Travis Alexander Manwarring, 31, attacked his victim as she was walking in a north Brisbane park in November 2016 and was declared a serious violent offender.
The declaration ensures the rapist must serve 80 per cent of his 12-year jail term.
In a heartbreaking twist, his 24-year-old victim never lived to see her attacker brought to justice.
She died less than three months after the devastating attack when her car collided with a truck.
Manwarring was found guilty in April 2020 when a jury rejected his claim the rape was “consensual sex gone wrong” before finally being sentenced in the Brisbane District Court on Friday.
Defence lawyer Damian Walsh claimed the pair had spoken numerous times before the assault, but the court heard the woman barely spoke English.
In sentencing, Judge Nicole Kefford found Manwarring “callously left his victim battered and bruised by the side of the road” and had shown no remorse.
The court was told investigators found a bloody scene after the attack, along with Manwarring’s belt, the woman’s shoes, and blood splatter over the grass and a nearby fence.
Photos showed the victim with a blackened and bruised face but confronting camera-worn video footage was never shown to the jury, deemed to be “too prejudicial” to the defendant.
Judge Kefford described the attack as “extraordinarily violent”.
“Your conduct involved deplorable acts of personal violence and violation of an innocent woman in a public place,” she told Manwarring.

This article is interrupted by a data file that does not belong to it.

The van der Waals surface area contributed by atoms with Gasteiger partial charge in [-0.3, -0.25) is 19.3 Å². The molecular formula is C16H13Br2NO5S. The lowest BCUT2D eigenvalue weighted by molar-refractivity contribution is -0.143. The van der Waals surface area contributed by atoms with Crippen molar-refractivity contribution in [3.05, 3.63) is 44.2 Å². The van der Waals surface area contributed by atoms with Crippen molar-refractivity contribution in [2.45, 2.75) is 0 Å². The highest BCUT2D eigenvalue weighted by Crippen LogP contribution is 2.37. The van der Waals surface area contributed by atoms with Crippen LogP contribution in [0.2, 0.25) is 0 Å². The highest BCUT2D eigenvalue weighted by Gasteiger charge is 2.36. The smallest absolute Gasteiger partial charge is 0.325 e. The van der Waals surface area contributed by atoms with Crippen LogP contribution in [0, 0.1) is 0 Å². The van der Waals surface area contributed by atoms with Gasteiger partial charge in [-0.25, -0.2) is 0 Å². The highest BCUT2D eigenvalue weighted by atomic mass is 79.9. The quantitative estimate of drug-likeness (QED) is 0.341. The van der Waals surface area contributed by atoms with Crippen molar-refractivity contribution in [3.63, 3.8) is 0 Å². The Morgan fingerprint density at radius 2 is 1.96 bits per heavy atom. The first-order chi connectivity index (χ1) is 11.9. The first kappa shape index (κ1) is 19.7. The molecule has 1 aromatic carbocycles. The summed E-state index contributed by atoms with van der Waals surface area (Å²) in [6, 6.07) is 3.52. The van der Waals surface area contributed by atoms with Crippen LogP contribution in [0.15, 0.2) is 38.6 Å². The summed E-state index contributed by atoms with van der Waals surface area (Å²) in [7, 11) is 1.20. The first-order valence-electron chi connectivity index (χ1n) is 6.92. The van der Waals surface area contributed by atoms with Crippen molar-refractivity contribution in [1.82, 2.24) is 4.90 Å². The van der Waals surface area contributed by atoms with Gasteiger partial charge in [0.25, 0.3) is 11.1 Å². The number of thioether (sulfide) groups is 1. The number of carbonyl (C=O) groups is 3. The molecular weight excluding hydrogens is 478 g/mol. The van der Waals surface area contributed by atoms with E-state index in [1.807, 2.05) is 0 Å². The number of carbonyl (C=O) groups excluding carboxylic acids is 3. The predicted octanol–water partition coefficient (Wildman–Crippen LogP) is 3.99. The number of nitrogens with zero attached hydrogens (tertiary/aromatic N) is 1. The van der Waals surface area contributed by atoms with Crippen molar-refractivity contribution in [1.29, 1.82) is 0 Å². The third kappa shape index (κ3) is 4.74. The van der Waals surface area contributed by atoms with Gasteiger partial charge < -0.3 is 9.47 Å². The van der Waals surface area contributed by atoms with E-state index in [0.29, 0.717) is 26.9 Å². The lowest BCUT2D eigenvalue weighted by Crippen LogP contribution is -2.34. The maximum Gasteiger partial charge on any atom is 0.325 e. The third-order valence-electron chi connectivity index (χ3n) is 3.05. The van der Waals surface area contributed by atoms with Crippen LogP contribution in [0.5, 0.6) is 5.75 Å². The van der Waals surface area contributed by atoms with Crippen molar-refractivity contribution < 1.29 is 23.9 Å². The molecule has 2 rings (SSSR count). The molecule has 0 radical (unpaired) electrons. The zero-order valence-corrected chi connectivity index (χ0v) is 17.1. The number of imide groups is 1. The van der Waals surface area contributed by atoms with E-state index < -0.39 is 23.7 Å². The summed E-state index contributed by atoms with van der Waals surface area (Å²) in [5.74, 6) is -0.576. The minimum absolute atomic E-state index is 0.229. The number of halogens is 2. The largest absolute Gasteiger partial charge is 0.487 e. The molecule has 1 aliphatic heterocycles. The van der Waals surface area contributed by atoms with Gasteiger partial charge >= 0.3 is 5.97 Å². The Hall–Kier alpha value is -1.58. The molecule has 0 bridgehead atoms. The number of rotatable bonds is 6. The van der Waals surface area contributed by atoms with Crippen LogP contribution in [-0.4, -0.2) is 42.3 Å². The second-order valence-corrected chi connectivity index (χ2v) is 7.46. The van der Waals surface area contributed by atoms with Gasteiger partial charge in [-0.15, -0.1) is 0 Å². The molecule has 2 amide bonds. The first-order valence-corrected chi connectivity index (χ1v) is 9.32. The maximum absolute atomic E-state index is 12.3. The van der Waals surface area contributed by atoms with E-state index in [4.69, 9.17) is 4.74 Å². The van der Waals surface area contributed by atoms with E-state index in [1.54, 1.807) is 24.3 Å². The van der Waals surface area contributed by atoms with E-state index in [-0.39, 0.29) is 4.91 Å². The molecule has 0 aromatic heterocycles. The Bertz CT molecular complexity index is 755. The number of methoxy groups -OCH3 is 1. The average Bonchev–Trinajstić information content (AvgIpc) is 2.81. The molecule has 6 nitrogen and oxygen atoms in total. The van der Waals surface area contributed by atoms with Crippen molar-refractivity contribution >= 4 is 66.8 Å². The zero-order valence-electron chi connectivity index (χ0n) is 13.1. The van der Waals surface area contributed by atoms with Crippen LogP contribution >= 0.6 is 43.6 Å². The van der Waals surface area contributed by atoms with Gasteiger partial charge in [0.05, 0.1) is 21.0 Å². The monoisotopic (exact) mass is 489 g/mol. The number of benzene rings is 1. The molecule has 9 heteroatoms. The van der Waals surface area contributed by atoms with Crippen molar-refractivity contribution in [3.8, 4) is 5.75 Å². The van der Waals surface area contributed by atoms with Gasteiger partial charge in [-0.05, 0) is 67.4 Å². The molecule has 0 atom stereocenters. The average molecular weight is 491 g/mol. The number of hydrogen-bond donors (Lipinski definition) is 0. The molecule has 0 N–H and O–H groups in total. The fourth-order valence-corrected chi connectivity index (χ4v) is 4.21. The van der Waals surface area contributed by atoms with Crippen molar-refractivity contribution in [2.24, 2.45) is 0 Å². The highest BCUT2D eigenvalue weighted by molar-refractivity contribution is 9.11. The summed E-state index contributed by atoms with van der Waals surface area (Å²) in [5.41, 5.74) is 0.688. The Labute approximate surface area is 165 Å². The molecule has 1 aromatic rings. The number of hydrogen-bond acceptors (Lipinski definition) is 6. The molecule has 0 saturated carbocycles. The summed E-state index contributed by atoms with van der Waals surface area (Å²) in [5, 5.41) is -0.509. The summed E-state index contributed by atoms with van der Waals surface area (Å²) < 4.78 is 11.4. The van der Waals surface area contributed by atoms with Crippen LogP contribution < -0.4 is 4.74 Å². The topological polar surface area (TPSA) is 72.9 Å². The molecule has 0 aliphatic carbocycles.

“You subjected the complainant to degrading conduct given your rape of her in a public place.
“Your actions took advantage of a vulnerable female seeking to maintain her health and fitness by exercising in a public area.”
The victim was left dazed and confused after the attack, raising the alarm when she begged for help at a nearby home.
“You left her in a very vulnerable state. She was seen walking in the area in a dishevelled state with torn clothes and ended up at the house of a stranger,” the judge said.
“Her first word when he came to the door was ‘help’.”
Psychiatric reports found Manwarring had a history of violence with a “repetitive and consistent” behaviour which “violated the basic rights of others”.
Along with violence toward people, Manwarring had a history of animal cruelty, fire setting, deceitfulness and theft, the court found.
A lone relative of the nanny who steadfastly attended the trial broke down in tears as the
sentence was delivered.
Outside court, she declined to talk to media other than saying she was “relieved” it was finally over.